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Jataveon Dashawn Hall is safely locked behind bars now that North Carolina police managed to track him back down. It took “a tip that he was at his mother’s apartment in the nearby city of Burlington” on Sunday.

They had the 19-year-old under arrest Friday night when he came in to the hospital, to get the machete slash in his head stitched up — but they let him walk away.

Despite the fact that hospital staff was well aware Hall had an arrest warrant waiting for him, he was allowed to simply walk out of Chapel Hill’s UNC Medical Center on Friday Night. It wasn’t their job to detain him.

The County Sheriff explained on Facebook:

“He had told a nurse that he needed to leave because police were going to be looking for him.”

He faces charges of breaking and entering, kidnapping and assaulting a child.

11-year-old Braydon Smith was alone in his Mebane neighborhood house Friday morning. He was on the phone with his mother, Kaitlin Johnson when a car pulled into their driveway.

While a woman knocked on the front door as a distraction, a man broke through a rear window and entered the home. A second man remained outside by their car.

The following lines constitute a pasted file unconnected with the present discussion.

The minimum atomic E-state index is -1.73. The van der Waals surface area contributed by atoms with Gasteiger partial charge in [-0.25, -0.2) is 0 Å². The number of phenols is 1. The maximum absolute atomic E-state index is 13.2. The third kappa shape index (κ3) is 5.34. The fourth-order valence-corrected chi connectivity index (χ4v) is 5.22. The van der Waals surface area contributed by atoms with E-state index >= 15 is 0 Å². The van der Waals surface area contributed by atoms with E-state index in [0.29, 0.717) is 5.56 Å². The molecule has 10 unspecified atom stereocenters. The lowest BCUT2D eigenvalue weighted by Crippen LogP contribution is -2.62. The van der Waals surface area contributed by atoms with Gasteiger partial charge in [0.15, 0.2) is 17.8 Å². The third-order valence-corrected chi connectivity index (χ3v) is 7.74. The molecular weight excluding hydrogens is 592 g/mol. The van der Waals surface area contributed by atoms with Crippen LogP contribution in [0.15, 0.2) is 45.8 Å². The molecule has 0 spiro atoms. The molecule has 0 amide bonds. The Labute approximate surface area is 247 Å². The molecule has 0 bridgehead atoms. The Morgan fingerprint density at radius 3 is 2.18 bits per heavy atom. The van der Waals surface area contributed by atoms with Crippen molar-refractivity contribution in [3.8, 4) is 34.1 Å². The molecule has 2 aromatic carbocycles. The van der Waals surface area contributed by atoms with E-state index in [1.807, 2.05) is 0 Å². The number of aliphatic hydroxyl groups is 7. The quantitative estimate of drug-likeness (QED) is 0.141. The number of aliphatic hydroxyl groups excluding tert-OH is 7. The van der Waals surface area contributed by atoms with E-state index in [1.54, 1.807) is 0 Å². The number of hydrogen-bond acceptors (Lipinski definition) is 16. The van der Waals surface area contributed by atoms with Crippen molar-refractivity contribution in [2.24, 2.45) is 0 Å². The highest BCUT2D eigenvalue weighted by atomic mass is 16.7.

When, over the phone, Johnson heard the woman “yelling to the man that nobody was home,” she called her aunt, who in turn called 911.

Meanwhile the man who had entered the home “grabbed a pellet gun… and forced Smith into a bedroom closet.”

According to the Sheriff’s office:

“Smith, a baseball player, left the closet, grabbed a machete and struck a blow to the intruder’s head.”

The wounded man, “kicked Smith in the stomach and the side of the head before grabbing a PlayStation and a television.”

Because of the heavily bleeding head-wound, the suspect dropped the booty and fled with his companions.

Deputies knew all they had to do was stake out the hospitals and wait. It wasn’t long before Hall showed up for treatment. Only a short time after that, surveillance video shows Hall walking out of the hospital “in a gown, holding what appeared to be a cup of water.”

“We believe this situation highlights the issue that emergency-department nurses and physicians cannot be both caregivers and law enforcement at the same time,” a hospital issued statement declares.

“Our nurses and physicians focus 100 percent of their time on providing care to patients — that is their job.”

The hospital argues that the County Sheriff’s Department didn’t set a guard to watch over him.

“It is the responsibility of law enforcement to closely monitor the status of suspects in their custody while those patients are receiving medical treatment.”

When the station called police there at the hospital on Saturday morning to check status, the officers didn’t even know Hall had checked out 10 hours earlier.


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